Fintech is widely seen as a disruptor of the traditional asset management industry with their heavy use of technology, low overhead and their millennial appeal. However, it remains to be seen if fintech firms can remain sustainable in the long-run with their narrow focus on millennial clients.
The Millennial generation starts saving earlier and more than any generation before it. The generation that came of age during the financial crisis of 2008 values saving, much like the generation that came of age during the Great Depression.
However, millennials are not making as a high return on their savings as they should because of their preference to hold their savings in cash. Traditional asset management firms have found it harder to attract millennials with these spending and saving patterns. This could be because millennials are the generation with the highest likelihood of not knowing how much interest they are earning, let alone should be.
Fintech companies in Europe are aiming to change millennial investment behaviour with inexpensive and intuitive investment options. Revolut and Plum – two of the fastest growing fintech companies – have gained almost 3 million users in the last two years, most of whom are millennials. These companies are creating funds with themes that are better suited to the interests of millennials, including sustainability, healthy eating and artificial intelligence.
The very hallmarks of traditional asset management firms are some of the factors contributing to the dearth of millennial clients. Financial advisors typically see the development of personal relationship as key for retaining clients. They take time to understand their clients’ financial situations and then outline personalized investment options. However, millennials often prefer low-interaction business models – like shopping on Amazon, and communication on Facebook – making the methods of traditional financial advisor less appealing.
Fintech firms are able to keep their costs low by moving away from the operating styles of traditional firms. Using a standard approach to investing, minimal customer service and focusing on marketing efforts primarily through social media channels allow fintech firms to be more economically efficient than older asset management firms.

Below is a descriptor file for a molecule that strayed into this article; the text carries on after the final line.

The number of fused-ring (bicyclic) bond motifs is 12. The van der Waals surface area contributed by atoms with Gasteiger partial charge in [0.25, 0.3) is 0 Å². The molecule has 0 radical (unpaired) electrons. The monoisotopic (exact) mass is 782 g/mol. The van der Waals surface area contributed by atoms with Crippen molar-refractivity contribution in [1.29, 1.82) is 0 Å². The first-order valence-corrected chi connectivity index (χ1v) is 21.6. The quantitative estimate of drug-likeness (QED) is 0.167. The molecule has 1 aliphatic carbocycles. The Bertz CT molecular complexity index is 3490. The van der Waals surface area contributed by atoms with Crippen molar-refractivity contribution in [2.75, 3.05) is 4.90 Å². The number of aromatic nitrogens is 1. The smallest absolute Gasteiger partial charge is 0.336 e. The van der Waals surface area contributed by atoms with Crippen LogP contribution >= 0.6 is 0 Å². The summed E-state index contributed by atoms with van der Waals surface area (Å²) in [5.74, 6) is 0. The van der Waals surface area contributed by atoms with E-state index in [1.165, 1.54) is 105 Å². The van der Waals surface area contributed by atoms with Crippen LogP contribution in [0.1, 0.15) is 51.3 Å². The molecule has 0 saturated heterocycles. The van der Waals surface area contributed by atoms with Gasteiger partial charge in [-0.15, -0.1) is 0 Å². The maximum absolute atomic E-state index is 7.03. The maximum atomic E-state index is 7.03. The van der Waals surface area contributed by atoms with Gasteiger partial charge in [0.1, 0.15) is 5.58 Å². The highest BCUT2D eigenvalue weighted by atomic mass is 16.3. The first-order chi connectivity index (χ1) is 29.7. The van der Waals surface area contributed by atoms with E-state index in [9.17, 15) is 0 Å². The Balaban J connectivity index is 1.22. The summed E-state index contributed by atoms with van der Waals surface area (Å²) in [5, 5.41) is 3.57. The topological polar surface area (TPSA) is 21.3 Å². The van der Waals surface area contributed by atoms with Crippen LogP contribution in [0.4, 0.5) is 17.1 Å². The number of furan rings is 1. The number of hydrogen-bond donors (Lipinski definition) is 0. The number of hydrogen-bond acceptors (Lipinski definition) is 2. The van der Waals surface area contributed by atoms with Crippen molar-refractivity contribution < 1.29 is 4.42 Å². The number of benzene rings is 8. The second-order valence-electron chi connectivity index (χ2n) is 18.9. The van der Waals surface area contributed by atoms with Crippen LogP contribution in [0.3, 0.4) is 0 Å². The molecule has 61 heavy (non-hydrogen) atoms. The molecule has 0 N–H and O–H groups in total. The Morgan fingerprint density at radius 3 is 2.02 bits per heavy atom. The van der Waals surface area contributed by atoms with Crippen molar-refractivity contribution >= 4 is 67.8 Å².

Asset management firms typically impose a minimum requirement for investments that is fairly large – often upwards of $100,000 – while fintech firms can attract more clients by eliminating high minimum investments. As the largest living generation, and one that will eventually inherit the wealth from previous generations, attracting millennials as clients early in their lives allows for long-term loyalty.
Critics of fintech firms that cater primarily to millennials argue that waiting for millennials to gain significant amounts of money is a losing strategy. The older generations have considerably more wealth and it will take a long time for this money to actually reach the millennial generation. Waiting for that time could be unsustainable for fintech companies.
Critics also argue that the fintech model of investment does not adequately meet the needs of older generations, which include saving for their children’s education and parents’ medical bills. Given the varying nature of investment goals that older generations hope to meet and the strong focus on profitability, the standard approach of fintech firms is found to be lacking.
Our assessment is that fintech firms have the potential to incentivize millennials to take up investment strategies to ensure high returns on their savings. We feel that fintech firms align well with millennial interests while providing opportunities to begin investing. However, we feel that fintech firms should aim to cater to more than the millennial generation and widen their audience. For fintech firms to remain economically sustainable with growth potential, they will need to find a way to attract millennials who invest small amounts of money but have stronger social impact agendas with older generations who care more about the returns on their investments.